But it’s not just a like for like cost. Traditional analytic architecture doesn’t support today’s knowledge worker – inhibiting the accelerated value creation measured by the new Return-Before-Investment model.

The objective of any analytics program is to ensure the delivery of the right data to the right people at the right time. Historically, this has been a huge cost for organisations because of the complexity of designing, deploying and maintaining on-premise solutions.

As you see in the diagram, 90% of the effort and investment in deploying and maintaining an enterprise-wide program resides with IT – and this percentage won’t decrease anytime soon because of the huge data volumes and number of sources companies are trying to manage.

Return-Before-Investment

This is not the case in the cloud because the delivery model provides companies with IT on-demand at a fraction of the cost of traditional business intelligence reporting systems.

To put this into perspective, cloud analytics delivered as-a-service offers more value for less. The cloud gives companies immediate, on-demand access to analytics without ever having to buy or build an analytic system or tool that involves integrating a data warehouse, ETL tools, servers, and much more into a seamless end-to-end process.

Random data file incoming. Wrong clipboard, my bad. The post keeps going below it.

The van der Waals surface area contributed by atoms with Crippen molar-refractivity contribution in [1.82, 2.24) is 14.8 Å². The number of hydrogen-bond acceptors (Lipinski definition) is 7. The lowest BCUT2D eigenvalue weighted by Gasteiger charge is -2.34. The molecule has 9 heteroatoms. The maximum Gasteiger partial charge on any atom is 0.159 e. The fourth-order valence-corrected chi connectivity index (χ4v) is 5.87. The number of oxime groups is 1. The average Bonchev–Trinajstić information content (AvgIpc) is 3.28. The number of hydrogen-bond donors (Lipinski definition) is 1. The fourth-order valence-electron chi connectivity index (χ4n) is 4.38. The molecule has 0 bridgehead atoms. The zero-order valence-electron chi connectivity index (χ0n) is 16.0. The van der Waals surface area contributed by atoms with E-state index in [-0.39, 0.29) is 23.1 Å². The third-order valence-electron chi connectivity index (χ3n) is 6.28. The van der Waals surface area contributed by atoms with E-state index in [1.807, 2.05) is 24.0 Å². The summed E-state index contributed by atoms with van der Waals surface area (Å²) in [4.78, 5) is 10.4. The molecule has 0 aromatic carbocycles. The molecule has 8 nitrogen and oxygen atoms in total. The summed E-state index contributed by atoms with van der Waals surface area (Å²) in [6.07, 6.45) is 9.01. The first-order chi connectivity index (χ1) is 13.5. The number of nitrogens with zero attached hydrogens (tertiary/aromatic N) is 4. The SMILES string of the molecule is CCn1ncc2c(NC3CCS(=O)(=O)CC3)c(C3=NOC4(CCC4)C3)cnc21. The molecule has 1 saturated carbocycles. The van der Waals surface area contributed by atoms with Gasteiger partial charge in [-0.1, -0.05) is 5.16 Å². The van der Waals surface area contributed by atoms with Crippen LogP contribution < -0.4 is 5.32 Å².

Three Steps to a Return-Before-Investment

  • Adopt universal app development: Companies that centrally aggregate data outperform industry peers because the data is widely accessible to business and IT teams. IT is able to effectively respond to and support the 24/7 demands of the business by collaboratively developing and sharing analytical apps in real-time from a single online app development and analytic platform.
  • Give employees self-service analytics: There is a difference between a reporting system and analytics. Unfortunately, many companies rely on reporting systems to make decisions when they actually should be using analytics, which facilitate the frictionless exploration, interpretation and collaboration of insight with minimal involvement from IT.
  • Bring in relevant information: Employees need context to make decisions so connecting your company’s internal enterprise data to information from external sources provides greater insight. For example, to mitigate disruptions to your supply chain, simply enrich supplier data with credit scores so you only do business with healthy companies. Call it big data or relevant data, it’s all about bringing context to decision-making.